I’ve no idea who wrote it. I found it propped up on the piano when I went into one of my schools: a small whiteboard containing 30 words and a smiley face. It made me wonder. Had it been written with someone specific in mind? Or was it simply a “random act of kindness”, intended to encourage whoever happened across it? Maybe it doesn’t matter, as I came out of that room feeling better about myself than when I went in.
But it also challenged me. How do I make sure that I encourage those around me, whether it’s seen or unseen? Am I brave enough to reach out to other people, even if I don’t know the end result? Or am I too wrapped up in my own difficulties to remember that I am called to support others, too?
Romans 12 lists encouragement among the spiritual gifts. It ought to be one of the easiest gifts to exercise, although it’s often disregarded in favour of other, more “super-spiritual” gifts. Yet it’s a vital component of a well-functioning church life. I’m realising that I have a responsibility both to encourage those around me, but also to acknowledge and receive the encouragement they offer me.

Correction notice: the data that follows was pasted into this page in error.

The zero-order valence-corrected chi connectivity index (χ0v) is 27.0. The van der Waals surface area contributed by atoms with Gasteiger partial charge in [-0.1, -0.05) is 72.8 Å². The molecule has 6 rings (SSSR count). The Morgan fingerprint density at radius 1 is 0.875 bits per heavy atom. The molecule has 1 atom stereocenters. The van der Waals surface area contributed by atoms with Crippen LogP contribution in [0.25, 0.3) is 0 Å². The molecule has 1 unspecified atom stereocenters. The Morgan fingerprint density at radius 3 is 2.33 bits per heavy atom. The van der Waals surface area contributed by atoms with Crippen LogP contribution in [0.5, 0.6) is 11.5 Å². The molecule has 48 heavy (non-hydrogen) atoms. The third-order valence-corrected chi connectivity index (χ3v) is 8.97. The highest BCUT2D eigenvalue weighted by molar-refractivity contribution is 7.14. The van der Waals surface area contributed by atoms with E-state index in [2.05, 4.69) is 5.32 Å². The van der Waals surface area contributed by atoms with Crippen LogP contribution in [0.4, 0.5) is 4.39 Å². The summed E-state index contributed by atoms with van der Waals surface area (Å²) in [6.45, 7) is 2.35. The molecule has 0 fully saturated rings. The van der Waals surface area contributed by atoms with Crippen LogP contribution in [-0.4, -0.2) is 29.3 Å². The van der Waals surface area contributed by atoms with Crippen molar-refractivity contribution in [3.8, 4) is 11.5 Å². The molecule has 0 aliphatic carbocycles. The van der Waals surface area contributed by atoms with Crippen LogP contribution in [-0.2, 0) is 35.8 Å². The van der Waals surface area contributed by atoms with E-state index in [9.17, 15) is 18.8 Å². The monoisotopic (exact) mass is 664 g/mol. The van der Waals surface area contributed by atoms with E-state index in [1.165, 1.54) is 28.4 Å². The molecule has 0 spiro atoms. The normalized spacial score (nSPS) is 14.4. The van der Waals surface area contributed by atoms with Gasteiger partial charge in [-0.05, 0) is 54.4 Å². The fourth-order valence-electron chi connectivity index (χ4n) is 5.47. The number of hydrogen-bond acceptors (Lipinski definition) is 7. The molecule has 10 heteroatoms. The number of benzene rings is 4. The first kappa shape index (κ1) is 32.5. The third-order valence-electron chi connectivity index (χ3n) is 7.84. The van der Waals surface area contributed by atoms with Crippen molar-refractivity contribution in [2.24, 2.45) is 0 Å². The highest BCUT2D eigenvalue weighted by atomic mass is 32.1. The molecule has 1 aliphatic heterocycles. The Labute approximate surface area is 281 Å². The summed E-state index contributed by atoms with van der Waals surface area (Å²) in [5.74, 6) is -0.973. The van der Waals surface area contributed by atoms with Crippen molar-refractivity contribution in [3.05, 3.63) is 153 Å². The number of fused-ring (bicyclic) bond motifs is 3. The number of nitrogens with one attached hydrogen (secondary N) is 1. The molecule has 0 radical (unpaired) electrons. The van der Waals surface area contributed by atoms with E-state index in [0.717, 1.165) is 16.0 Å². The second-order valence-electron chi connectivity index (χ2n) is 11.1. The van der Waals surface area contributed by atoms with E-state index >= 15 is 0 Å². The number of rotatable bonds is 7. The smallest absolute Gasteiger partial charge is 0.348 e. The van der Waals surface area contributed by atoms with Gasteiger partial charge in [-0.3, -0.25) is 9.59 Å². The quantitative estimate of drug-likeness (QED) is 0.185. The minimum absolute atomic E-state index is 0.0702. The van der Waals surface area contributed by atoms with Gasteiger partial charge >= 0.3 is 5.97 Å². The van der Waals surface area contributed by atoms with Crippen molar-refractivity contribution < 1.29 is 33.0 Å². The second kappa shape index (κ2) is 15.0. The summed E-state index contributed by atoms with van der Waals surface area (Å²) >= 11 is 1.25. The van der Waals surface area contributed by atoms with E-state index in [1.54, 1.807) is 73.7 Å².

I’m thankful for all those who have encouraged me over the years. I feel blessed to have friends who will go out of their way to remind me that they care, even though I’m not always as aware as I should be of their concern. One provides endless cups of tea and a shoulder to cry on. Another listens to me moan when I’ve had a bad day, and then reminds me (gently) that God still loves me even when my pupils don’t.
I need to acknowledge the long-term impact of my actions, too. Someone recently bought me some flowers after I’d had an off-week. They made my lounge a much brighter place, but the real blessing was the thought behind them: that gift will stay with me long after the roses have been consigned to the dustbin.
If you have any further thoughts about how we can encourage each other, I’d love to hear from you…